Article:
Ring of Honor
July 29, 2015
The news came out this week that Ring of Honor’s television show on Destination America will now only appear at 11 pm on Wednesdays, instead of the 11 pm showing serving as a replay for an earlier 8 pm broadcast. The show was doing OK ratings-wise, save the episode from two weeks ago, but apparently random programming at 8 pm was more profitable. That is obviously bad news for Ring of Honor’s continued presence on Destination America. Considering the hilarious reports coming out of TNA’s most recent taping, wrestling in general may not be long for Destination America.
This episode is also the first since ROH’s Death Before Dishonor iPPV from July 24. Most of the talk coming out of that show surrounded the main event, in which World Champion Jay Lethal and challenger Roderick Strong wrestled to a 60-minute time limit. I, along with many others, hated the match, not only because it was slow, boring, and without narrative, but because it was a poor way to begin the title reign of Jay Lethal. Lethal has been built up fantastically over the last year but was generally a chickenshit-type heel, who often maintained his ROH Television Championship via House of Truth shenanigans. Lethal’s decisive victory over Jay Briscoe, who had not been pinned or submitted in nearly three years, signaled that Lethal would be booked as a very strong champion. In fact, if he wasn’t, what was the point of building Briscoe and having him put over Lethal? Despite that, there was a seemingly 50/50 reaction to the match, with many loving the match itself and the story it told with regard to Lethal’s run as World Champion. But, as is customary, Lethal did not appear on this show and there was no mention of the pay-per-view results.
Alas, as fun as it would be to spend an hour discussing the fantastic talents of Jay Lethal and Roderick Strong, Episode 201 started with The Kingdom making their way to the ring.
The Kingdom vs. Corey Hollis & Jonathan Gresham
The main point of this match was to have Maria on commentary to talk about the issues between Adam Cole and the remaining members of The Kingdom. She assured us that everything is fine. There wasn’t much to the match itself. Gresham and Hollis are southern indie guys who I am familiar with by name but not by their work. They weren’t given a chance to show much here, in a short match where they got little offense. I was mainly struck by how small Gresham is! At one point he knocked Bennett to his knees and Bennett was still nearly as tall as Gresham. I suppose that’s beside the point. This was just a squash match. Nothing to see here. **
Six-Man Mayhem – Brutal Bob Evans vs. Cheeseburger vs. Caprice Coleman vs. Silas Young vs. Moose vs. Dalton Castle
I spent this match trying to decide if I’d rather watch something involving The Kingdom, Brutal Bob & Cheeseburger, or The Decade. God, there are a lot of awful acts in Ring of Honor. Obviously, this was not the best lineup for a six-man mayhem match. Dalton Castle worked the hardest and was easily the most entertaining. Moose came in toward the end and worked at something approaching half speed. The whole final stretch was tough to watch as there was a lot of waiting for guys to get into position for the next spot. Eventually, Moose hit Brutal Bob with a spear and secured the win. **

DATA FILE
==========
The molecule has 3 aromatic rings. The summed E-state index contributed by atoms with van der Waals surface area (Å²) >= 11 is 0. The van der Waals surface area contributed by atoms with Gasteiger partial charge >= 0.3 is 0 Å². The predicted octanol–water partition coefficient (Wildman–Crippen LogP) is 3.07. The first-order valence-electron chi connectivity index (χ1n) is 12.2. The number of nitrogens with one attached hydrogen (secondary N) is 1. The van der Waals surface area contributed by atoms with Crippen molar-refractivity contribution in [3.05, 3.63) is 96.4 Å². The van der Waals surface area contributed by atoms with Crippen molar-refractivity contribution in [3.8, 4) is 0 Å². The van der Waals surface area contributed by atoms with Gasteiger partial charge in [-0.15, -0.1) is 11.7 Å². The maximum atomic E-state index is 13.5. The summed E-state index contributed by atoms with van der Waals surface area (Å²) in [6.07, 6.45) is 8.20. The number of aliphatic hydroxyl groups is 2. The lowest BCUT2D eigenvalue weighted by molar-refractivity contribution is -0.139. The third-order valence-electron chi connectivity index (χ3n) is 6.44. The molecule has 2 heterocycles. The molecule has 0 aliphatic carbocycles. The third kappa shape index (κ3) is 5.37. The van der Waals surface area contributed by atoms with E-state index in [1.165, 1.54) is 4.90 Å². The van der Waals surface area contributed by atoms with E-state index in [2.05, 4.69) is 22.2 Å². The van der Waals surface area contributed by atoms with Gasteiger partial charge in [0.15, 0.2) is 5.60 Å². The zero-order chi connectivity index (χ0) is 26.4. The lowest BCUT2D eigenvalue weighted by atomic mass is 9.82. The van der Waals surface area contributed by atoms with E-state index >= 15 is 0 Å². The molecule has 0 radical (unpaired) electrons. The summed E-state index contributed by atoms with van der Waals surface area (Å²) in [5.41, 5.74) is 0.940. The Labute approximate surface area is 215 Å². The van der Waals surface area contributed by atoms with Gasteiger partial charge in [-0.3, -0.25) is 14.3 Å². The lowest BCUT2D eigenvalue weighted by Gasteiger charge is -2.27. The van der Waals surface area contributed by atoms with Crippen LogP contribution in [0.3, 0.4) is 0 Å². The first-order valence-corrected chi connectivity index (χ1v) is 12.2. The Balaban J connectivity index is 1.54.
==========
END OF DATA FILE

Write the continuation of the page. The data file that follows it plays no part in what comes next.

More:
Friends, my existential inquiry is going to be answered on this episode of Ring of Honor. We’ve seen The Kingdom; we’ve seen Brutal Bob Evans & Cheeseburger; and now The Decade is in the ring. BJ Whitmer, who went back in time to before his ACL injury, announced that Colby Corino would wrestle four wrestlers from the most recent ROH tryout camp.
After the four men came out but before the match could being, Steve Corino ran into the ring to confront Whitmer. In response, Whitmer suggested that Corino would abandon his wife and baby the way he abandoned Colby. There was a pull-apart and the segment was mercifully over. I mean, was the build here to a Steve Corino/BJ Whitmer match? I think I would rather watch The Kingdom and Brutal Bob/Cheeseburger go Broadway.
As a result of all the inanity that preceded it, we are left with ten minutes for what had the chance to be a great main event.
ACH vs. Bobby Fish
I sense we got a clipped match here. Bobby Fish apparently spent some time working ACH’s ribs, which played into the match later but none of that made tape. For a sub-ten minute, clipped match, this was really good. ACH & Fish told a coherent story and worked several different styles throughout the course of the bout. Toward the end, Fish had done some damage to ACH’s leg, which ACH tried to fight through since much of his offense is air-based. But, finally, too much. My only complaint was that the leg didn’t factor into the finish but the super-Falcon Arrow was fun anyway. ***1/4
Final Thoughts: Thanks to Episode 200, which has to be on the list of all-time bad wrestling television episodes, this show shines by comparison. Unfortunately, it’s only by comparison because this was another dud. The show featured two of the worst, pushed acts in the promotion, The Kingdom and the Decade, and shoved in a six-man mayhem match filled with guys who had no business working that gimmick. It’s always hard to tell what Ring of Honor hopes to accomplish with its television and this week was no different. The main event saw a guy pick up a win who has lost three times in a row to Adam Page, of all people. Someone tweeted last night that if you only watched ROH TV, you’d think The Decade is a main event act. The scarier thought is that ROH might view them as somewhere near that level. Next week, the main event will feature Adam Cole vs. Kyle O’Reilly. O’Reilly’s future in Ring of Honor is the source of much discussion between my VoW colleague Rob Reid and me. Let’s talk about that next week.